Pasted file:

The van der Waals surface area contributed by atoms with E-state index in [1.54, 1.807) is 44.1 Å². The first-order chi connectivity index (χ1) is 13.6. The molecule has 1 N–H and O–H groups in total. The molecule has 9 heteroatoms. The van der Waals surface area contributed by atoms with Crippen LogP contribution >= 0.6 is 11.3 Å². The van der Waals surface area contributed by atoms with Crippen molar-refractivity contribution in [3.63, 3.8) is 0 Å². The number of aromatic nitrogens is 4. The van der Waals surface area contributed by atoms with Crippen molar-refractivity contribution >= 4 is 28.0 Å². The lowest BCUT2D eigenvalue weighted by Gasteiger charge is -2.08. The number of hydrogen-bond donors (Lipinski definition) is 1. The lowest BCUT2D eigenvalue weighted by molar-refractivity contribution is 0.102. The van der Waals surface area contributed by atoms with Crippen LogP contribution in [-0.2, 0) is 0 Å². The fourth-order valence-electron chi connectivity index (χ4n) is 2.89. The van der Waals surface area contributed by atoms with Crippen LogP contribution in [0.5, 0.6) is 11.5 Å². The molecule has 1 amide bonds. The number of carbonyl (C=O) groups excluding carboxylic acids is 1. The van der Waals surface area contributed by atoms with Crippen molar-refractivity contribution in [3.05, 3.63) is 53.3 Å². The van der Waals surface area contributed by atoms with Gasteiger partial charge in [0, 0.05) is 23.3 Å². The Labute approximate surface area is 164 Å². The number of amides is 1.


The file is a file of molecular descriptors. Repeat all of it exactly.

The van der Waals surface area contributed by atoms with E-state index in [1.54, 1.807) is 44.1 Å². The first-order chi connectivity index (χ1) is 13.6. The molecule has 1 N–H and O–H groups in total. The molecule has 9 heteroatoms. The van der Waals surface area contributed by atoms with Crippen LogP contribution >= 0.6 is 11.3 Å². The van der Waals surface area contributed by atoms with Crippen molar-refractivity contribution in [3.63, 3.8) is 0 Å². The number of aromatic nitrogens is 4. The van der Waals surface area contributed by atoms with Crippen molar-refractivity contribution >= 4 is 28.0 Å². The lowest BCUT2D eigenvalue weighted by Gasteiger charge is -2.08. The number of hydrogen-bond donors (Lipinski definition) is 1. The lowest BCUT2D eigenvalue weighted by molar-refractivity contribution is 0.102. The van der Waals surface area contributed by atoms with Crippen LogP contribution in [-0.2, 0) is 0 Å². The fourth-order valence-electron chi connectivity index (χ4n) is 2.89. The van der Waals surface area contributed by atoms with Crippen LogP contribution in [0.5, 0.6) is 11.5 Å². The molecule has 1 amide bonds. The number of carbonyl (C=O) groups excluding carboxylic acids is 1. The van der Waals surface area contributed by atoms with Crippen molar-refractivity contribution in [3.05, 3.63) is 53.3 Å². The van der Waals surface area contributed by atoms with Gasteiger partial charge in [0, 0.05) is 23.3 Å². The Labute approximate surface area is 164 Å². The number of amides is 1.